She headed down the walk I’d pointed at.  She stopped at a couple of stones before she found the ones she wanted.  She placed a bunch on Larry Wieserman, USMC, 1968, and the last on Darrel Wieserman, USMC, 1970.  She stood there and murmured a few words I still couldn’t make out.
 

OK, son, I’m finished.  Get me back to my car and you can go home.

Yes, ma’am.  If I may ask, were those your kinfolk?‘ 

She paused. ‘Yes, Donald Davidson was my father, Stephen was my uncle, Stanley was my husband, Larry and Darrel were our sons.  All killed in action, all marines.
 

She stopped.  Whether she had finished, or couldn’t finish, I don’t know.  She made her way to her car, slowly and painfully.

I waited for a polite distance to come between us and then double-timed it over to Kevin, waiting by the car.

Get to the ‘Out’ gate quick.  I have something I’ve got to do.

Kevin started to say something, but saw the look I gave him.  He broke the rules to get us there down the service road.  We beat her.  She hadn’t made it around the rotunda yet.
 

Kevin, stand at attention next to the gatepost.  Follow my lead.‘  I humped it across the drive to the other post.
 

When the Cadillac came puttering around from the hedges and began the short straight traverse to the gate, I called in my best gunny’s voice:  ‘TehenHut!  Present Haaaarms!

I have to hand it to Kevin; he never blinked an eye–full dress attention and a salute that would make his DI proud.
She drove through that gate with two old worn-out soldiers giving her a send-off she deserved, for service rendered to her country, and for knowing duty, honor and sacrifice.

I am not sure, but I think I saw a salute returned from that Cadillac.
 

Instead of ‘The End,’ just think of ‘Taps.

As a final thought on my part, let me share a favorite prayer: ‘Lord, keep our servicemen and women safe, whether they serve at home or overseas.  Hold them in your loving hands and protect them as they protect us.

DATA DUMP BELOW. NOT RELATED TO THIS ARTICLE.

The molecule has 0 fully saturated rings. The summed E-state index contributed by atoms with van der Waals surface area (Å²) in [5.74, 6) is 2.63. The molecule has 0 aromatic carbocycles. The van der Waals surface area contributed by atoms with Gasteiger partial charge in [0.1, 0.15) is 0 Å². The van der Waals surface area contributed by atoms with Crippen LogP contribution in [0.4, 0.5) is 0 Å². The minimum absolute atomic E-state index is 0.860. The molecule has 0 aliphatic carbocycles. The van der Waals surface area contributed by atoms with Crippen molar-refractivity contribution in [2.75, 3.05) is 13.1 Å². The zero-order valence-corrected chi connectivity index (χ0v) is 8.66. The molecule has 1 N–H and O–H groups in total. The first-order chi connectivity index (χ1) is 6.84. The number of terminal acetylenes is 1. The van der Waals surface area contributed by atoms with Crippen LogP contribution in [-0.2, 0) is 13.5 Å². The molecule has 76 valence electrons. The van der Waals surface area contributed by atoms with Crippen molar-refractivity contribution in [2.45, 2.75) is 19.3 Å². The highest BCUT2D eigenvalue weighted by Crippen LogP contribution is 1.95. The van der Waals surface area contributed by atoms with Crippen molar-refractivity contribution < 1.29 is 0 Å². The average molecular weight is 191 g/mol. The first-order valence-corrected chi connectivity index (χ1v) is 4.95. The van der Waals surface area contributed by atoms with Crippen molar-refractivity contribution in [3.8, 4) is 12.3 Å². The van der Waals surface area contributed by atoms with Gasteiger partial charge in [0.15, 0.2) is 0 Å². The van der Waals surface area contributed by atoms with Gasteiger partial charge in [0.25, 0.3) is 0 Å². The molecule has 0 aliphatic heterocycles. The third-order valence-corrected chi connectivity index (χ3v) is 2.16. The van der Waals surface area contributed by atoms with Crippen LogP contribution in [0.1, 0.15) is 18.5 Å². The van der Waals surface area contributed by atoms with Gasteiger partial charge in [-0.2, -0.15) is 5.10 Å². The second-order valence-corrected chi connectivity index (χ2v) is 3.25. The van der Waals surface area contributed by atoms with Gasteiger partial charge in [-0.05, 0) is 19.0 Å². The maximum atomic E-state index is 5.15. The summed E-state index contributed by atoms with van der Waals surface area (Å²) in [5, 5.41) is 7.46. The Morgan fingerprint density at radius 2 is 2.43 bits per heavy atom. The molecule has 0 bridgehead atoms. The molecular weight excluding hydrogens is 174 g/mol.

Let’s all keep those currently serving and those who have gone before in our thoughts. They are the reason for the many freedoms we enjoy.
 

‘In God We Trust.’ 

Sorry about your monitor; it made mine blurry too! 

If we ever forget that we’re one nation under God, then we will be a nation gone under!

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4 thoughts on “cemetery escort duty

    Mike L said:
    February 3, 2009 at 9:50 pm

    As a retired Navy Chief Warrant Officer, all I can say is WOW. Thanks

    johnhauge responded:
    February 3, 2009 at 10:50 pm

    thanks for reading. WOW indeed.

    NotSoWeepy said:
    February 10, 2009 at 4:37 pm

    Your story “Cemetary escort duty” at http://www.freewebs.com/todaytomorrowyesterday/ looks very much like a Hoax story.

    1) Much of the dialogue lacks credibility and sounds affected like “ground pounder”.

    2) There were no Viet Nam casualties with the surname Wieserman.

    3) There is only 1 registered Veteran’s grave with the surname Wieserman, it is for a WWII Navy man from Pennsylvania – who survived until 1999.

    4) There is only 1 registered grave for a “Stephen Davidson” – and that is for a man with that middle name who was a WWI Army soldier from Arkansas and survived until 1963.

    5) There are 33 recorded “Donald Davidson” veteran graves, but none of them has S for a middle initial.

    johnhauge responded:
    February 10, 2009 at 7:02 pm

    fine. i don’t care. maybe you’re wrong. thanks for reading.